• low literacy
  • disability
  • English as a second language.

Most complex words have simpler alternatives. The Style Manual has a list of simple words to replace complicated words.

Don’t use jargon; it excludes people. Jargon is specialised language used by a specific group. It’s likely to include technical terms or acronyms that are not understood by people outside that group.

Here are some ways to convey complex information so that it is easier to understand:

  • explain technical terms
  • include a glossary
  • provide a plain language summary
  • include pictures and diagrams.

Jargon, complex language and technical words slow down the scanning process. Users must stop to decode those words before they can understand the sentence.

Active voice

Put simply, in sentences:

  • active voice emphasises the person or thing doing the action
  • passive voice emphasises the receiver of the action.


Active: The minister made a speech.

Passive: A speech was made by the minister.

In active voice, the subject (person or thing) performs the action, making the sentence more direct. (Remember the subject–verb–object structure.) Active voice makes it easier for users to understand who is doing what.

Passive voice:

  • can cause confusion about who is doing what and who is responsible for what
  • creates distance between you and the user – it is less personal
  • often makes sentences longer.

Short sentences

Your message can get lost in long sentences. Keep sentences to an average of 15 words and no longer than 25 words. A simple sentence contains only one main clause. To make sentences shorter, it’s okay to start a sentence with a conjunction such as ‘and’ or ‘but’. But don’t overdo it. The occasional compound sentence of less than 25 words adds variety and flow to your writing. Just make sure it’s still easy to scan.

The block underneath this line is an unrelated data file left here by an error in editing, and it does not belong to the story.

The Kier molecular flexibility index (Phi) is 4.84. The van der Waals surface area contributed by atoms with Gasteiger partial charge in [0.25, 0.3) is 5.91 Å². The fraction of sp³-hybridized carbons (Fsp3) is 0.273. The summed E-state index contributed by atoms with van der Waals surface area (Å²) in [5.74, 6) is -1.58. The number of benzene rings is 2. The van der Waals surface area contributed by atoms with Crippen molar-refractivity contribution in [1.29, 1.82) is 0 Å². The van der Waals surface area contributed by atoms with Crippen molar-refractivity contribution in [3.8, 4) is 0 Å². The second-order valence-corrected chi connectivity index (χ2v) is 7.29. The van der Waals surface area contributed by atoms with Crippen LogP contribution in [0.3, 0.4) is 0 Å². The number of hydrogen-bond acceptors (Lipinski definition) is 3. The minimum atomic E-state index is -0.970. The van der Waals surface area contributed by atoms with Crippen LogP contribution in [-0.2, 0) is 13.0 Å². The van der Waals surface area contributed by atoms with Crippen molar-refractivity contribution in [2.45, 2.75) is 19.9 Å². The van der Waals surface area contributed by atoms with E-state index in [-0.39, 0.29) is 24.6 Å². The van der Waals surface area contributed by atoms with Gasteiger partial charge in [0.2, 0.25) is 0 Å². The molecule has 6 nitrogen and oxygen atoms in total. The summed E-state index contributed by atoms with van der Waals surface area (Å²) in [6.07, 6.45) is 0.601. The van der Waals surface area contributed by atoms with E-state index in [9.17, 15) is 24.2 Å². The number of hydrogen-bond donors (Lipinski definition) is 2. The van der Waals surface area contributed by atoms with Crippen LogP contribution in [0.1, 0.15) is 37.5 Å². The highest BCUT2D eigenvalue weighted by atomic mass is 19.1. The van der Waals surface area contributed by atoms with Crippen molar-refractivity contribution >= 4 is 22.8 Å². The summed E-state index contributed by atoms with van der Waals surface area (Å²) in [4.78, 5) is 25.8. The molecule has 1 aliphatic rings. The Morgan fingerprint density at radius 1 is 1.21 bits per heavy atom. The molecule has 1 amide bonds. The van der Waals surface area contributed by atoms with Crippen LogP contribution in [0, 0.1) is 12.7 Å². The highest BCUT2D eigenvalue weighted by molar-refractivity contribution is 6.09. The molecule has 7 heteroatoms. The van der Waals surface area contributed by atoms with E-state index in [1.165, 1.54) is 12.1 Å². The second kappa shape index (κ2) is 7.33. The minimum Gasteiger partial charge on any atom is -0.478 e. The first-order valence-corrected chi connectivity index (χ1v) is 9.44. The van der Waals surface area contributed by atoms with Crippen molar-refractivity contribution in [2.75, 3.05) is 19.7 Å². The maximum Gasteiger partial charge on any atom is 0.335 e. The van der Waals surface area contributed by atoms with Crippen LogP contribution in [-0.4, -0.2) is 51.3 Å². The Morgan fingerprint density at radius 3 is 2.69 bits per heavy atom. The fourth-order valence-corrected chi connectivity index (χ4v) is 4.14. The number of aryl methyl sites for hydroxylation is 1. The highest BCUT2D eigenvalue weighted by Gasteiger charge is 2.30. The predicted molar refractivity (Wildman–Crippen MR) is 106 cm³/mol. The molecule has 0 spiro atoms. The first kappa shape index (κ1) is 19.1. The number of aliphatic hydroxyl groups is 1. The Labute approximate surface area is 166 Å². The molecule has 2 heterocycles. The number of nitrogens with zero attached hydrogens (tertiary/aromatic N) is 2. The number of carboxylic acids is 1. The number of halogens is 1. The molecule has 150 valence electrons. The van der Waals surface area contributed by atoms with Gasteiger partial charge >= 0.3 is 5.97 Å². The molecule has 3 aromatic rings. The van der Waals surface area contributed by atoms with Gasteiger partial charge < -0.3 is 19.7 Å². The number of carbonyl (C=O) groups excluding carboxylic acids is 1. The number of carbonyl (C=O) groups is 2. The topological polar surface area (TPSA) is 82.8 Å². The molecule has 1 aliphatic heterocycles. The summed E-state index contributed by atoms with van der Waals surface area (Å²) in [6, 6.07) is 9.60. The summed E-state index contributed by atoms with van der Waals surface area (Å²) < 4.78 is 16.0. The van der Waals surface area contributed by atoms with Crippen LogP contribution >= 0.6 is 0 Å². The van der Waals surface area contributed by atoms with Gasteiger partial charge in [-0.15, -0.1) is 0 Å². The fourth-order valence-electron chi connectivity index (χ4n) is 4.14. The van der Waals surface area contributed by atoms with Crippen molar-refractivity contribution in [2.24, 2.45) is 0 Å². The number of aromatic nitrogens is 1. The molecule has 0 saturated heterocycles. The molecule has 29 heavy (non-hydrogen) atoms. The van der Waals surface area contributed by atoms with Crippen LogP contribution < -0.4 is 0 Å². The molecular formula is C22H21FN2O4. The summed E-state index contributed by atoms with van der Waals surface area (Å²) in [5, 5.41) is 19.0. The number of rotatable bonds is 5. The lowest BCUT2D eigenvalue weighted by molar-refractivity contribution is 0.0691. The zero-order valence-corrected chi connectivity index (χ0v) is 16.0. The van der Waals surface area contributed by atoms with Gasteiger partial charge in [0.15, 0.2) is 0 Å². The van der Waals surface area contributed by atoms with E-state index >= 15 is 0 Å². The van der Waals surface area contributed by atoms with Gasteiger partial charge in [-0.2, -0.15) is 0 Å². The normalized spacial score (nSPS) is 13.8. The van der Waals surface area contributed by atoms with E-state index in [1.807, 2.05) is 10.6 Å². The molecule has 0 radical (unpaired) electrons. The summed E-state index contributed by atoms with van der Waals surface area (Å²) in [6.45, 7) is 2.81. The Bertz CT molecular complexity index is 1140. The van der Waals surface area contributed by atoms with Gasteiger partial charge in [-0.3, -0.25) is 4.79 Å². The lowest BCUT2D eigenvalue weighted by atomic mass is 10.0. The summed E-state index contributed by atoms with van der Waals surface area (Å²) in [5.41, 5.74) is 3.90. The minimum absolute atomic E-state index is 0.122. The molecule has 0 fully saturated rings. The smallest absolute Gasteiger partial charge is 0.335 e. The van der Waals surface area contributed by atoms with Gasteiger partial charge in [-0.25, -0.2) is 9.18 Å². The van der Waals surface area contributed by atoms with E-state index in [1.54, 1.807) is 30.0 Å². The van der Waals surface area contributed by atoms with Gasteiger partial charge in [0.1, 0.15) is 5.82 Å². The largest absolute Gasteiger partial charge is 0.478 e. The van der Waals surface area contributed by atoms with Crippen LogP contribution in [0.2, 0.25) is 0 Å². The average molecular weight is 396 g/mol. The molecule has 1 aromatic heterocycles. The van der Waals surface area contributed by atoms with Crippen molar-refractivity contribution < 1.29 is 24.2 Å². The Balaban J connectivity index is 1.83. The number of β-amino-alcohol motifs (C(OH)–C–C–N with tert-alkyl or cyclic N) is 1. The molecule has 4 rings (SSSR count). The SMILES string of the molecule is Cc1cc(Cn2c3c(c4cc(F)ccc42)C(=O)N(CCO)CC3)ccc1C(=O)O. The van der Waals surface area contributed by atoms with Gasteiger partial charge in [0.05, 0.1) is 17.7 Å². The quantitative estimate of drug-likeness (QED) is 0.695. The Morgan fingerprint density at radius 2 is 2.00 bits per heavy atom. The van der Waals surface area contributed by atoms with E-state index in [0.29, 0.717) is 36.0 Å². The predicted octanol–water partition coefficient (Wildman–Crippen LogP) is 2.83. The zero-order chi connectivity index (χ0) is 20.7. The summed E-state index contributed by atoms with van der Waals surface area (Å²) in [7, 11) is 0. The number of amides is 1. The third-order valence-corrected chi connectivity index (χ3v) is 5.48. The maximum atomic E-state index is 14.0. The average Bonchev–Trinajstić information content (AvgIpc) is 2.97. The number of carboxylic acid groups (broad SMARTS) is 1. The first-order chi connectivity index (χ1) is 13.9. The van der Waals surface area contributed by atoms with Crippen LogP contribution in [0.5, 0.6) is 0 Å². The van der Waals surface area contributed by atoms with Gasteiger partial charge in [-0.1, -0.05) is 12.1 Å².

Long sentences take longer to understand and place a heavier cognitive load on the user. This is because the user needs to read the whole sentence, and possibly backtrack, before being able to understand the information.

Positive sentences are usually shorter than negative sentences. Positive sentences present information in an affirmative way.

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Plain language benefits everyone

Poorly written content requires attention and obscures meaning. Users usually don’t notice when something is written in plain language – they just understand it.

Remember, plain language doesn’t oversimplify your content. Instead, it makes the content easier to understand and is accessible to a wider audience. 

We’ve looked at 4 basic elements of plain language:

  • structuring content to make it navigable and easy to scan
  • choosing words with care and avoiding jargon so that your message is understood
  • using active voice to ensure clarity and build a connection with users
  • using shorter sentences to aid comprehension and lighten the cognitive load.

Plain language is an essential communication tool that supports comprehension, accessibility, credibility, trust and efficiency. In a world where information overload is a constant challenge, the ability to write simply and clearly is an important skill. A skill that benefits everyone.

Susan Baird is the Style Manual engagement officer